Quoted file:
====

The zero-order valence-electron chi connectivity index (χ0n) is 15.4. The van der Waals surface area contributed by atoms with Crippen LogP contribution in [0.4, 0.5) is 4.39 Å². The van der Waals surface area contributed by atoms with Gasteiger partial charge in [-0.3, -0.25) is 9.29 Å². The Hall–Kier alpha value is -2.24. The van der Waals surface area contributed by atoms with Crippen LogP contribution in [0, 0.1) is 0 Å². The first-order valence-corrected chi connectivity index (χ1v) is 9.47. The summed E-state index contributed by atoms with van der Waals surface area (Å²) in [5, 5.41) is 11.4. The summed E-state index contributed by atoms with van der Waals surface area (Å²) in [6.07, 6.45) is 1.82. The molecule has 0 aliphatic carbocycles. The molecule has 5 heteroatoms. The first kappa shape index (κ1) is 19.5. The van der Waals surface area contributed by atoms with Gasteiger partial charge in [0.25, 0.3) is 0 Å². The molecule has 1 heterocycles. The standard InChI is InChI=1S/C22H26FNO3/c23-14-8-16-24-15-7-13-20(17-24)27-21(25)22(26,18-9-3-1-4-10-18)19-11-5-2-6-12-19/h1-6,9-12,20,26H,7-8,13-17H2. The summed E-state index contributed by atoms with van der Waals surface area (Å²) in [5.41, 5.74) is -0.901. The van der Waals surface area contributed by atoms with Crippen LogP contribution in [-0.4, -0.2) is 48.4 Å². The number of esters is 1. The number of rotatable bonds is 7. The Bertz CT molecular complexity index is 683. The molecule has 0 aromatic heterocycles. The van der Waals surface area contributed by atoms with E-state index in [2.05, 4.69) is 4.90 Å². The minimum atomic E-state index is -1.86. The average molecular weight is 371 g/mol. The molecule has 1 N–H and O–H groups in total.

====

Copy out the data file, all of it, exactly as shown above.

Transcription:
The zero-order valence-electron chi connectivity index (χ0n) is 15.4. The van der Waals surface area contributed by atoms with Crippen LogP contribution in [0.4, 0.5) is 4.39 Å². The van der Waals surface area contributed by atoms with Gasteiger partial charge in [-0.3, -0.25) is 9.29 Å². The Hall–Kier alpha value is -2.24. The van der Waals surface area contributed by atoms with Crippen LogP contribution in [0, 0.1) is 0 Å². The first-order valence-corrected chi connectivity index (χ1v) is 9.47. The summed E-state index contributed by atoms with van der Waals surface area (Å²) in [5, 5.41) is 11.4. The summed E-state index contributed by atoms with van der Waals surface area (Å²) in [6.07, 6.45) is 1.82. The molecule has 0 aliphatic carbocycles. The molecule has 5 heteroatoms. The first kappa shape index (κ1) is 19.5. The van der Waals surface area contributed by atoms with Gasteiger partial charge in [0.25, 0.3) is 0 Å². The molecule has 1 heterocycles. The standard InChI is InChI=1S/C22H26FNO3/c23-14-8-16-24-15-7-13-20(17-24)27-21(25)22(26,18-9-3-1-4-10-18)19-11-5-2-6-12-19/h1-6,9-12,20,26H,7-8,13-17H2. The summed E-state index contributed by atoms with van der Waals surface area (Å²) in [5.41, 5.74) is -0.901. The van der Waals surface area contributed by atoms with Crippen LogP contribution in [-0.4, -0.2) is 48.4 Å². The number of esters is 1. The number of rotatable bonds is 7. The Bertz CT molecular complexity index is 683. The molecule has 0 aromatic heterocycles. The van der Waals surface area contributed by atoms with E-state index in [2.05, 4.69) is 4.90 Å². The minimum atomic E-state index is -1.86. The average molecular weight is 371 g/mol. The molecule has 1 N–H and O–H groups in total.